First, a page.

COVID-19 spawns creativity with restaurateurs

Colorado's stay-at-home order has restaurants doing about 10% of their normal business
Covid 19 Spawns Creativity With Restaurateurs
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Since Colorado’s stay-at-home order was issued in March, restaurants “are doing about 10% of the business they’ve done before,” consultant John Imbergamo says. “They’re trying to innovate and be clever and do new things, but there’s just this fire hose of people doing clever and new, so it’s really hard to get messages out.”

Not that it’s a polar shift from the pre-pandemic era, he adds. “It was very, very hard to staff, and because we were paying quite a bit more, it was very, very difficult to make a nickel.”

It follows that COVID-19 was the final straw for many restaurateurs. “The pandemic has probably accelerated some decisions for people in terms of closing down,” Imbergamo says. “There’s a subsector of the market that will never come back, and that’s buffets. Never’s a bad term, but it’s going to be a long time before anybody’s comfortable doing that.”

While the labor situation “is going to be different after we’re allowed to reopen,” he adds, “I think any projections of where we’re going to be in six months are essentially a waste of breath.”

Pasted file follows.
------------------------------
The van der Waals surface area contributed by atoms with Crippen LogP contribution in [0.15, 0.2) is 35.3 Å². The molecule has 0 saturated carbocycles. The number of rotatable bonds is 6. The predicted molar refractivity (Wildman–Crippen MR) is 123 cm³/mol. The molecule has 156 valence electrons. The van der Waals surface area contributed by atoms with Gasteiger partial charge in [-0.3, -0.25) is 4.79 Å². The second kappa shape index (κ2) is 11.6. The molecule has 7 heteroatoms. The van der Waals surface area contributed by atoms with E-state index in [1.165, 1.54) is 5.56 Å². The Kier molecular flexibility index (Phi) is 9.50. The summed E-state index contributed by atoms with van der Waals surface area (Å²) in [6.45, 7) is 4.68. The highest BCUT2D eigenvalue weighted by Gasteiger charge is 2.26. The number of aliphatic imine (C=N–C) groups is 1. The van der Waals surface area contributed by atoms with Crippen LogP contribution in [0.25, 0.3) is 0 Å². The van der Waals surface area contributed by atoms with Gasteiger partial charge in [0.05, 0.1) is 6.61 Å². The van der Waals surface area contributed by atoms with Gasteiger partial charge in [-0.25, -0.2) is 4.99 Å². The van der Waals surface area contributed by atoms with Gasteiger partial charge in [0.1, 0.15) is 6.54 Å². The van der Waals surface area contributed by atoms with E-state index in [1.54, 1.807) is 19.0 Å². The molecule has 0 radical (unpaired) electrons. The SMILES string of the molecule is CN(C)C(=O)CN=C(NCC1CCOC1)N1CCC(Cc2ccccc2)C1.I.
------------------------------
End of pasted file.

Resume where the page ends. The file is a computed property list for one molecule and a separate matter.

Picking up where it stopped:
Steven Cook of Broadway Real Estate says he sees independent restaurants better equipped for the pandemic fallout. “The mom-and-pops and small entrepreneurs, they can get creative and be flexible and adjust with the times,” he says. “Then you’ve got Starbucks, who are sending letters basically bullying people and saying, ‘Hey, we’re not going to pay the rent that’s in their lease. Take it or leave it.'”

At the other end of the spectrum, Euro Crepes, a Cook tenant on South Broadway, has just one location. “They’re going to do everything they can to survive,” Cook says.

The Big Red F Restaurant Group’s 13 restaurants in Colorado “are going to take things very slowly,” founder Dave Query says. “It’s going to be very challenging, it’s going to be very scary for people.”

Part of it depends on seating restrictions, he adds. “No bar seats and 25% of capacity just doesn’t work. So we’ll probably stay in a to-go-only mode until things calm down a little bit — which they will.”

Categories: COVID-19, Industry Trends, Real Estate